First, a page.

But when the Amboy Dukes had them open up for our concerts at the clubs and the Crow’s Nest and all the hullabaloo and the shindig we played every night, and there’s this huge, big guy and his name was Meat Loaf. And he had so much soul, so much vitality, so much energy, and so much dedication to deliver the absolute best, every song, every night, which is what you see my band does. Every night has always been the most important concert of our life. This performance of Dog Eat Dog, the most important song in the history of the world. So, we saw that in Meat Loaf, so when it came time and I’m unleashing these new jams, creating the Free For All songs, which are all spontaneous… A guy asked me, “How do I write my songs?” and I don’t write my songs, I ejaculate them.I just sit down with my guitar and grinds and grooves and patterns. And they inspire lyric cadence, and I start singing. And I end up writing the lyrics after I’ve sang them, and I got to go back and remember what I sang.

My point is that I saw this authenticity in Meat Loaf. And when it came time to record my new beloved compositions on Free For all, I thought of Meat Loaf’s incredible rhythm and blues, soul, gospel, rock and roll, almost Pavarotti type capabilities in his vocal talents and how he pushed and pushed himself. So, when it came time to sing a song like Hammer Down and Street Rats, I knew that this was the guy for me. So, it was a great relationship.

And it’s kind of funny, Simon. In fact, it’s not funny. It’s kind of sad because I would reach out to Meat Loaf over the years, and I would never get a call back. I don’t know if people believe the lies and the hate that’s levelled at me all the time, but even in his legacy, they would mention all the stairsteps of his career and they never mentioned that his launching pad was on the Ted Nugent Free For All album. So, I’ve never understood that. And there’s no sour grapes or bad feelings. It’s just seemed to be a dishonesty that permeates our society today, certainly in the government, certainly your government, certainly my embarrassing government.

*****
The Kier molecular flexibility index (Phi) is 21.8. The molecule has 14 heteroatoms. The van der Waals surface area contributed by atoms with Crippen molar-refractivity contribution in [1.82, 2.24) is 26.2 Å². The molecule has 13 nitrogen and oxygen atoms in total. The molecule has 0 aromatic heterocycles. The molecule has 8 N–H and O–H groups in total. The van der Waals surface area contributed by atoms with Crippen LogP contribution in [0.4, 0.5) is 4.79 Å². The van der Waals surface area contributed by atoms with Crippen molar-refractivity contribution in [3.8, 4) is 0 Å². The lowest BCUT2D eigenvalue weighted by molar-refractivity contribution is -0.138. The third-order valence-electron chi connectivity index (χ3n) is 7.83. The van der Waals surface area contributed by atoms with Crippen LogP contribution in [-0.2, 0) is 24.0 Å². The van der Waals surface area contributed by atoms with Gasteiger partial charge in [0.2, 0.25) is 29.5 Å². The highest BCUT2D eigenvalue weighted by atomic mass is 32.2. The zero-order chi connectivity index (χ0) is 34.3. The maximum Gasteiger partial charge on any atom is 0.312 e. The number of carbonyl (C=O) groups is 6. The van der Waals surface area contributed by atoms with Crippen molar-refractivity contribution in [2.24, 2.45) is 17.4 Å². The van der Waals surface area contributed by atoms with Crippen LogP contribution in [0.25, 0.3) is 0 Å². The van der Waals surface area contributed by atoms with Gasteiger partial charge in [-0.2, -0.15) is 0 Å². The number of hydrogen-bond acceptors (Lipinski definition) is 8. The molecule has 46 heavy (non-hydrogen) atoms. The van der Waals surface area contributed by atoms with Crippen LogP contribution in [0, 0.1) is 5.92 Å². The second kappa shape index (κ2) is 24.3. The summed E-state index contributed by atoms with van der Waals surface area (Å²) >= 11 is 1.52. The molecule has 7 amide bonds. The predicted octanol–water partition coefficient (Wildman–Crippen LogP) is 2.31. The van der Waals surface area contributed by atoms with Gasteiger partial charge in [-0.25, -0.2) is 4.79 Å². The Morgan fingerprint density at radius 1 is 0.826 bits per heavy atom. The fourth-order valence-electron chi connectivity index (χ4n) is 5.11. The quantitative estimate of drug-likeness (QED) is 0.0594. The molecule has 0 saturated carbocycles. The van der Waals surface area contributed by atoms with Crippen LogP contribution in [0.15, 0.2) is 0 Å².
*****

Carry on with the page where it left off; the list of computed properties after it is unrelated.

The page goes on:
ANTIHERO: Yeah, I can’t disagree with that Ted.

Ted Nugent: But all I can say is that Meat Loaf was the real McCoy, and he represented the American shit kicker, heart and soul, authoritative, passionate, be the best that you can be musical force. And we love him, and we miss him.

ANTIHERO: Absolutely. I mean, and when you think of him, as well, it’s like a lot of people that are go-to fans just think of Bat Out of Hell only, but he did leave quite a legacy, obviously, starting with yourself before he did what he did, there’s a lot still to discover that he created if you like.